A bias is a prejudice that favors my point of view often with a refusal to consider the merits of an alternative point of view.
Of course, we’re all biased. Sometimes our biases are as evident as the food we prefer. On other occasions they’re subconscious. In his bestselling book, Subliminal . . . How Your Unconscious Mind Rules Your Behavior, Leonard Mlodinow recounts an experiment in which volunteers rated a wine labeled $90 a bottle as tasting better than another wine in the series that was marked at $10 a bottle.
No surprise there. The surprise is that both wines came from the $90 bottle. Furthermore, during the wine tasting the brains of the subjects were scanned by an fMRI machine. Amazingly, the price of the wine produced more activity in the area of the brain associated with pleasure. Mlodinow concluded, “Though you are unaware of it, when you run cool wine over your tongue, you don’t just taste its chemical composition; you also taste its price.”[i] Because the subjects were biased to believe expensive wine tasted better than cheap wine, it did. Even though both wines came from the same bottle.
An interesting factor associated with a bias is that we collect information that supports it and ignore the rest. For instance, political liberals/progressives watch CNN and conservatives watch Fox News. Why? Because people want to hear what backs their bias, not what undermines it.
A bias creates neural pathways on our brain . . . freeways with on-ramps–no off-ramps–which only accept supportive thoughts.
Why Cultivate a Resurrection Bias
My purpose in this series of blogs is to cultivate a bias that sees resurrection, rather than death, in every loss, setback, disappointment, letdown, misfortune, reversal and disaster. I’ve noticed when things go wrong people tend to think they’ll get worse. At times it’s a reflexive reaction. Rather than collecting data to support how things will improve, they obsess over how they’ll go wrong. This result is anxiety, fear, despair, depression and a host of other toxic emotions. And these emotion poison the body, literally.
On the other hand, viewing life’s losses through the reality of resurrection heals the body and emotions.
The Disciples Bias
While reading through the Gospels I wondered why the disciples didn’t understand it when Jesus repeatedly told them he would die and on the third day be raised to life. I counted 31 instances where Jesus made a direct or indirect reference to his death and or resurrection. Not once did the disciples ask what he meant.
For instance, “Jesus took the Twelve aside and told them, ‘We are going up to Jerusalem, and everything that is written by the prophets about the Son of Man will be fulfilled. He will be delivered over to the Gentiles. They will mock him, insult him and spit on him; they will flog him and kill him. On the third day he will rise again.’ The disciples didn’t understand any of this. Its meaning was hidden from them, and they did not know what he was talking about” (Luke 18:31-34 NIV).
A Bias Radar
Unlike a radar system that only detects enemy planes while ignoring friendlies, their minds only picked up friendlies and rejected the rest as enemies. They searched for, interpreted, favored and recalled information in a way that confirmed their preexisting beliefs about the Messiah. The words of Jesus that contradicted their bias rolled off their consciousness like water from a duck’s back.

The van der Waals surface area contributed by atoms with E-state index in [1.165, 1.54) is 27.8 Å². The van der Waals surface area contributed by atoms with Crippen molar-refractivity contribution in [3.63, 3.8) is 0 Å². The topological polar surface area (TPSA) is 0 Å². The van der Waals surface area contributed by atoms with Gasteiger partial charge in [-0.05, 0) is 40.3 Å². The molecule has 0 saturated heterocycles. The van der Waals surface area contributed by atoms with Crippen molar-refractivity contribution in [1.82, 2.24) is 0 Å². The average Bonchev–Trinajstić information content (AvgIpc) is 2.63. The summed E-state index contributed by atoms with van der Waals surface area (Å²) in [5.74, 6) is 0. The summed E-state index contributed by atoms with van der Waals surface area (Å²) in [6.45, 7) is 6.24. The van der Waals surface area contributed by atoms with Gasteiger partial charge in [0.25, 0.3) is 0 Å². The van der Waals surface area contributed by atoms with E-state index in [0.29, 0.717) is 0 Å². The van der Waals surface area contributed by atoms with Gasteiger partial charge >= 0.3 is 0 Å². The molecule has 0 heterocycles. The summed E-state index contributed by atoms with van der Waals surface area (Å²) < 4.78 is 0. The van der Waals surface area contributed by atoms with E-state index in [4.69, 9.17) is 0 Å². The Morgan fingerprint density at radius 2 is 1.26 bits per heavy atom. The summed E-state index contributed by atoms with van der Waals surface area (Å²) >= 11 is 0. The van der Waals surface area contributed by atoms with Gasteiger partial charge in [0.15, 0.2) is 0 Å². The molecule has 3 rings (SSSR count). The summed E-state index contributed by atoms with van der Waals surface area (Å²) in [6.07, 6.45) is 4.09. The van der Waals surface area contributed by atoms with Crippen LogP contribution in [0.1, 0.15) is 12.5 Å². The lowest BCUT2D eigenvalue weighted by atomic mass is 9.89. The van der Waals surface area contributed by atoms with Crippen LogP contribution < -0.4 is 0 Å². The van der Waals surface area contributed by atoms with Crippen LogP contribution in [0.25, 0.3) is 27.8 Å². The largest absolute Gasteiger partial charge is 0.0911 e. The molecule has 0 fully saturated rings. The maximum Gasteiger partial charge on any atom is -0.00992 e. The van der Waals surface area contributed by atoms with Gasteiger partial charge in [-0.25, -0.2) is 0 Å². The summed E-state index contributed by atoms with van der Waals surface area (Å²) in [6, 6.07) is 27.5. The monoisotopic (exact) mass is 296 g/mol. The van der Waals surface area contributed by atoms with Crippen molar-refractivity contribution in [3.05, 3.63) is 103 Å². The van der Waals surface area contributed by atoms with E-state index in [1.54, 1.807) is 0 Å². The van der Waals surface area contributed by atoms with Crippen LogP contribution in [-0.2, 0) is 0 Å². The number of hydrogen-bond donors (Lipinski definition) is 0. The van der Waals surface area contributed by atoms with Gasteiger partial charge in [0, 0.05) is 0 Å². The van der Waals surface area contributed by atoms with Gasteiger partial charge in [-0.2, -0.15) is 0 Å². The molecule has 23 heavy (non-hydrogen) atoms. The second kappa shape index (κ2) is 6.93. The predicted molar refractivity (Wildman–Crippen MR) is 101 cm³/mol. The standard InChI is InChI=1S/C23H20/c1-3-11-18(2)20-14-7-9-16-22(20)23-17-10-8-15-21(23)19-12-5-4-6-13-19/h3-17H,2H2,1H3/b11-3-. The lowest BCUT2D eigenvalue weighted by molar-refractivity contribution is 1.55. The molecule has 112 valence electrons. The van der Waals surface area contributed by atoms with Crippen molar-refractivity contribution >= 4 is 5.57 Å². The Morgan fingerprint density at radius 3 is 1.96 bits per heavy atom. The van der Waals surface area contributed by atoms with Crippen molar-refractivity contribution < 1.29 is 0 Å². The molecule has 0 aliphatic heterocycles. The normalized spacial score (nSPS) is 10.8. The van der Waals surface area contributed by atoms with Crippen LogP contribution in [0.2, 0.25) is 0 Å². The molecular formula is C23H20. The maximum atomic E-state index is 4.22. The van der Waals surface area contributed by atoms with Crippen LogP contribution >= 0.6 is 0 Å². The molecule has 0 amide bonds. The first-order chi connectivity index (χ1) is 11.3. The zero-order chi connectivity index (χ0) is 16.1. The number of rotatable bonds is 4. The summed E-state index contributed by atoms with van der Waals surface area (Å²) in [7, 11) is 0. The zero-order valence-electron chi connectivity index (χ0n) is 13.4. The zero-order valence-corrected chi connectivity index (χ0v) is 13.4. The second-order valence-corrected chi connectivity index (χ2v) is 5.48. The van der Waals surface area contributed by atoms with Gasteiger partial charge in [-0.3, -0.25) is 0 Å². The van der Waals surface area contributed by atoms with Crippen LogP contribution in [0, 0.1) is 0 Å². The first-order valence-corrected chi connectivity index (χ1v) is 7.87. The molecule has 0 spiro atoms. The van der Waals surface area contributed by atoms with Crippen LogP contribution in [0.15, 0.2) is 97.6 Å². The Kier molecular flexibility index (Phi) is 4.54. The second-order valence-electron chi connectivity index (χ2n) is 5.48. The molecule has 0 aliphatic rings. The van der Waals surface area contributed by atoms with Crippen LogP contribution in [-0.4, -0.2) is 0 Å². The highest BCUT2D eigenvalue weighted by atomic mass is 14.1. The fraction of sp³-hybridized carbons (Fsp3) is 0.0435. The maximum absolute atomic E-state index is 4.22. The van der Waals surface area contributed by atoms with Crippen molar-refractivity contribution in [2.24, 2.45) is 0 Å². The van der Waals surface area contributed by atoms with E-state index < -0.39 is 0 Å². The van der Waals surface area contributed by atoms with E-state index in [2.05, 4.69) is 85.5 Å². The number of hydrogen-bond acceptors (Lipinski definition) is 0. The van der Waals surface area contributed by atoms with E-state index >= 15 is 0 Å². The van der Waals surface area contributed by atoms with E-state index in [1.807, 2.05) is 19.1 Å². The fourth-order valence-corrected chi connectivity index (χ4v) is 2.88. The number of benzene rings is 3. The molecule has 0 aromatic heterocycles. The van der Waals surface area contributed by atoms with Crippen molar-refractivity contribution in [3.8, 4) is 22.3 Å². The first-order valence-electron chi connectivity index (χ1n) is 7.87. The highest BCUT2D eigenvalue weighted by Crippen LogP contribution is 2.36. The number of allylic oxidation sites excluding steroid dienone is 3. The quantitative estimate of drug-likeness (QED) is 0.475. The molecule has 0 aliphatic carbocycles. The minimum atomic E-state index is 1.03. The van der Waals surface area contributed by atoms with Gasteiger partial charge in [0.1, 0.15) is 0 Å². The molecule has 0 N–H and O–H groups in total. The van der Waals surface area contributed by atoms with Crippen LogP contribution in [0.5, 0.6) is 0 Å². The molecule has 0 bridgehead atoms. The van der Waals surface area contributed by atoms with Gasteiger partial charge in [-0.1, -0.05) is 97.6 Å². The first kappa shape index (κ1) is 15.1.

A Faulty Biblical Bias
This reality made me wonder what created such a bias. I suspect the answer is found in Daniel 7:13-14 where we read: “In my vision at night I looked, and there before me was one like a son of man, coming with the clouds of heaven. He approached the Ancient of Days and was led into his presence. He was given authority, glory and sovereign power; all nations and peoples of every language worshiped him. His dominion is an everlasting dominion that will not pass away, and his kingdom is one that will never be destroyed.”
Jesus called himself the Son of Man more than any other name (83 times in the NASB). Whenever he used that name the disciples thought of Daniel’s night vision in which the Son of Man’s dominion would be “everlasting” and his kingdom would “never be destroyed.” This idea is supported by Mark 13:26 where, as Jesus was teaching on the end of the age, he said, “At that time people will see the Son of Man coming in clouds with great power and glory.” Jesus applied to himself the power and glory of Daniel’s Son of Man.
The disciples concluded if the dominion of the Son of Man was eternal, the Son of Man must be eternal. If the kingdom of the Son of Man would “never be destroyed,” then the Son of Man would never be destroyed. This belief formed a bias. That’s why when Jesus spoke of his death and resurrection we’re told, “It’s meaning was hidden from them, and they did not know what he was talking about.”
A biblical bias based on a sound interpretation is healthy. I’m biased in favor of the ten commandments and am closed to information intended to change that bias. But we must be careful because a faulty biblical bias can prevent us from experiencing the resurrection life of Christ. I’m convinced as we examine the character of Jesus Christ and his resurrection life, a resurrection bias will grow in our mind, transforming our thoughts, feelings and actions.
Let me know your thoughts: As I mentioned a few weeks ago, I’m writing these blogs to provide content for a book. This fall I’ll be teaching the material to the men of my church–Grace Chapel in Wilsonville, OR. I would value any edits or thoughts you can share with me to strengthen what I’m writing. So please leave comments. And pass it along to any friends you think would benefit.
[i] Mlodinow Leonard, Subliminal, Vintage Books, a division of Random House, NY,2012, 24